Skip navigation and jump to content
Welcome to Ireland's Youth Information Website
Follow us
Facebook Twitter Instagram YouTube Snapchat

Accessibility Options

High Contrast Text Size

How to create a Leaving Cert study timetable

Learn how to create a timetable to help you feel in control of your study


Written by SpunOut | View this authors Twitter page and posted in education


Share this article -

Studying for exams can be difficult. And sometimes you might feel overwhelmed if there is a lot of information to cover when you begin to prepare. Feeling overwhelmed or worried about exams happens to lots of people, but having a useful and realistic study timetable that works for you can help ease this exam stress, and help you feel confident about sitting your exam.

Tips for creating a study plan

Use a study template

Creating or using a template to form your study plan can be a good place to start. You may find it easier to create a weekly study plan and update it at the end of each week. You could also have monthly study plans for different subjects so you have a clear list of the different topics to be covered under each of them. There are plenty of downloadable timetables online or if you are feeling particularly creative, you can always put together your own.

Create a list of topics or tasks

Try to put together a list of topics or tasks under each subject you need to cover. For example, a task for English could be learning different quotes, or in Maths it could be practising quadratic equations. Breaking each subject out into smaller, more manageable tasks will be useful when you are putting tasks into your timetable template. In your exam, your examiner will be looking to see if you have gained specific knowledge or skills that you are able to display. Having a clear idea of what the examiner will be looking for can help you to study more effectively and better manage your time.

How to fill in your study timetable

When it comes to filling out your timetable here are some things to keep in mind.

Add in stuff you enjoy

It can be helpful to start by adding in the fun stuff, the things you enjoy or look forward to during the week. This could be adding in regular breaks each day, a time to connect with friends, or even deciding the best time to study your favourite subject. You may also prefer to keep your timetable just for your study and exam tasks, and that’s okay too. Do what works best for you. Building your study around these blocks during the week can help support your wellbeing and put you in a better mindset come the day of the exam.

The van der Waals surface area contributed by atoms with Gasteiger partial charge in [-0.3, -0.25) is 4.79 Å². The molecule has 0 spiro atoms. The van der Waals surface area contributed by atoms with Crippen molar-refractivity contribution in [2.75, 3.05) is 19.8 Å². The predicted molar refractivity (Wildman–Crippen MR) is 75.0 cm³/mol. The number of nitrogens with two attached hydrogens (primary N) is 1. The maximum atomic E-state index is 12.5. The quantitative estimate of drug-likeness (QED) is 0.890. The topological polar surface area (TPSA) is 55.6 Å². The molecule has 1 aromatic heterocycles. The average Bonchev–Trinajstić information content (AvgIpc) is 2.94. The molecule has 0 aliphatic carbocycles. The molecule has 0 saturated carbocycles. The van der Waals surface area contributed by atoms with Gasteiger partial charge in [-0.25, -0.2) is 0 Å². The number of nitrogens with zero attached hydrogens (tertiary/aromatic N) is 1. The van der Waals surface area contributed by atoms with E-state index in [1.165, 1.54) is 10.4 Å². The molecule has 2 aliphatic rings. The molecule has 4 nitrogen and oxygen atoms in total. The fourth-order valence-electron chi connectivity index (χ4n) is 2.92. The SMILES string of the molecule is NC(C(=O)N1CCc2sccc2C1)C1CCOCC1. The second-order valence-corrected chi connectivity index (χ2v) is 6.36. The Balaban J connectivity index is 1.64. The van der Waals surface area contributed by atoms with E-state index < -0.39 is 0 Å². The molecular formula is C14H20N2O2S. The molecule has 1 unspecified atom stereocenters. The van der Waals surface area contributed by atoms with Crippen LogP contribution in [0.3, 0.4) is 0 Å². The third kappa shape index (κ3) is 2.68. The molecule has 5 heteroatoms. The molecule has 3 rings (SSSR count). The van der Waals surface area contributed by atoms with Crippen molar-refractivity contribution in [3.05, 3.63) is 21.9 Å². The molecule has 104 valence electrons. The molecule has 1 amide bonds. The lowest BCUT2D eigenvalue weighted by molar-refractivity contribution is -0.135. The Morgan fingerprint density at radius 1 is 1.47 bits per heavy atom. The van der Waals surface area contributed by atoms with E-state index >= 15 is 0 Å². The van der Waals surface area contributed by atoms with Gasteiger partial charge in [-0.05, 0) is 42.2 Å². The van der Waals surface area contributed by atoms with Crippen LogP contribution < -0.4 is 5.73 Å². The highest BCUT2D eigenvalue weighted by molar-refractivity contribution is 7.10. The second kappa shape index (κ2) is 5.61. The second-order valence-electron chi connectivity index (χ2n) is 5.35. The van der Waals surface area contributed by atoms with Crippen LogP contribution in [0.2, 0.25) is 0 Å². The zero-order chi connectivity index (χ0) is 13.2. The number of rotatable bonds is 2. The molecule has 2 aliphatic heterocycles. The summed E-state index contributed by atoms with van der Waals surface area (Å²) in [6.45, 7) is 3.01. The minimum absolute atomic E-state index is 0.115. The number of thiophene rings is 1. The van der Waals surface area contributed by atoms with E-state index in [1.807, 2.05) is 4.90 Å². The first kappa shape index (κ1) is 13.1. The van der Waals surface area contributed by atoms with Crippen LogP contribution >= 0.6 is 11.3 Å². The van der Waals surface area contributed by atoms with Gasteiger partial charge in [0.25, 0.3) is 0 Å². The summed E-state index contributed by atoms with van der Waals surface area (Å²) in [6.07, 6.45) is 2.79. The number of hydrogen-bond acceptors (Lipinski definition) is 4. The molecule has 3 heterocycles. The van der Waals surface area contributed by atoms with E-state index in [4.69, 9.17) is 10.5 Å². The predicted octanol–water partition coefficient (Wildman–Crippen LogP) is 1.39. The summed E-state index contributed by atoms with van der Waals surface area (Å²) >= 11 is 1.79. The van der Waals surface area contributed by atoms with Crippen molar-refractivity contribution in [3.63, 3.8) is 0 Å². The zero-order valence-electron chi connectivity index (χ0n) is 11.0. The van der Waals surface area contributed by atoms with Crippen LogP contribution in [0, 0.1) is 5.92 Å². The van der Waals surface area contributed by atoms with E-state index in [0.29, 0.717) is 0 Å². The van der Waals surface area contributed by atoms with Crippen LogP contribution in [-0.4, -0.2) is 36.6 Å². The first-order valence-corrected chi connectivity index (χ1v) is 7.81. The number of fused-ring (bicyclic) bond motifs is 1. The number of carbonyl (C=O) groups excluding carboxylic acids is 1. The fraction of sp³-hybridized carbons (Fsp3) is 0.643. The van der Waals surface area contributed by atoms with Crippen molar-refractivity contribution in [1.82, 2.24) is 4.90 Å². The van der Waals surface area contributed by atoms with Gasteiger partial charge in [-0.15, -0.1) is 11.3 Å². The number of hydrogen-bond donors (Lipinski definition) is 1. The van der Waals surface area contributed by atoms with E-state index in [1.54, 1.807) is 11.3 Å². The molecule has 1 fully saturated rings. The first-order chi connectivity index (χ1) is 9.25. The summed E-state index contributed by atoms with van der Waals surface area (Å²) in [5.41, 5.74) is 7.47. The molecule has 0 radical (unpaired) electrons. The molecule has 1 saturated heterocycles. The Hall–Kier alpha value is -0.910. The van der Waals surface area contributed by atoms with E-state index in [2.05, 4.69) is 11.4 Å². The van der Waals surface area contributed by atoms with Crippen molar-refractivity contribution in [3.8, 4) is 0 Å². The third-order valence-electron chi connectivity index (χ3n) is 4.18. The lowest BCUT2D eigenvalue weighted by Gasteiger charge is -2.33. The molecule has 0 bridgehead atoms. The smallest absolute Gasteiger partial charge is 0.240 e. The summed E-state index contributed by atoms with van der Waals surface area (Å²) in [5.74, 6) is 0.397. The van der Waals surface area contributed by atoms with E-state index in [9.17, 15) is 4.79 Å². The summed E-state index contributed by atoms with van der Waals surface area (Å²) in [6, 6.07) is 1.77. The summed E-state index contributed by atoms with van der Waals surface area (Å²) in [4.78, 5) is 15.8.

Creating time slots

There is a lot of research to suggest that 25 minutes is the average time most people can stay focused and concentrated while studying. For some people it may be a little more or a little less. It can be a good idea to break up your day into 25 minute slots and decide how long each task you have scheduled for the day might take. Some may take just one 25 minute slot, others may take two or three with short 5 minute breaks in between each slot. The break part is essential to allow your mind to process information and store it in long term memory. Also, in terms of motivation setting a timer and not being distracted for 20/25 minutes is far more doable than a longer time period. Ticking tasks off your list after every block of time can help you to feel a greater sense of achievement.

Schedule breaks

Make sure to schedule regular, short breaks. If your time slots are 25 minutes, taking a 5 minute break after each slot is a good idea. Make sure you get up from your study space and move around during this time so you do feel like you’ve had a break from whatever task you are working on. Make sure to have one longer lunch break in the middle of the day and one 15-20 minute break where you feel you may need it most.

Focus on tasks, not time

When filling in your timetable, use the list of tasks you divided out from each subject. Instead of putting just ‘English’ in as a time slot, be specific. Giving yourself a specific task to do in English will give you more direction. For example, your task may be to learn 10 quotes for your poetry section.

What tasks should I do first

Think about which tasks to put earlier in the day. It can be helpful to put the more difficult tasks at the start of the day when we tend to have more energy and be more focused. Putting the easier or shorter tasks towards the end of the day when you may feel tired or have less focus can be a good idea.

Review and reflect

Remember, your timetable is not set in stone. It’s important to review and reflect on it each day or even weekly. If there is something that is not working for you or you think there is something you could add in that would work better, don’t be afraid to change it. The more you are able to reflect and adapt your timetable to suit your needs the more efficient it will be for your study.

Stick with it

It’s okay if not everyday goes exactly to plan, this does not mean you have failed. Don’t let it put you off from sticking with your timetable and finding the balance that suits you. You can always start again tomorrow.

Need more information?

Would you like more information? Would you like to talk through your own situation? Get in touch through our online chat system for 16 to 25 year olds - Monday to Friday 4pm to 8pm.

Share this article -

Published April 30th2020
Last updated May 7th2021
Can this be improved? Contact editor@spunout.ie if you have any suggestions for this article.
Jump to related articles
Was this article helpful?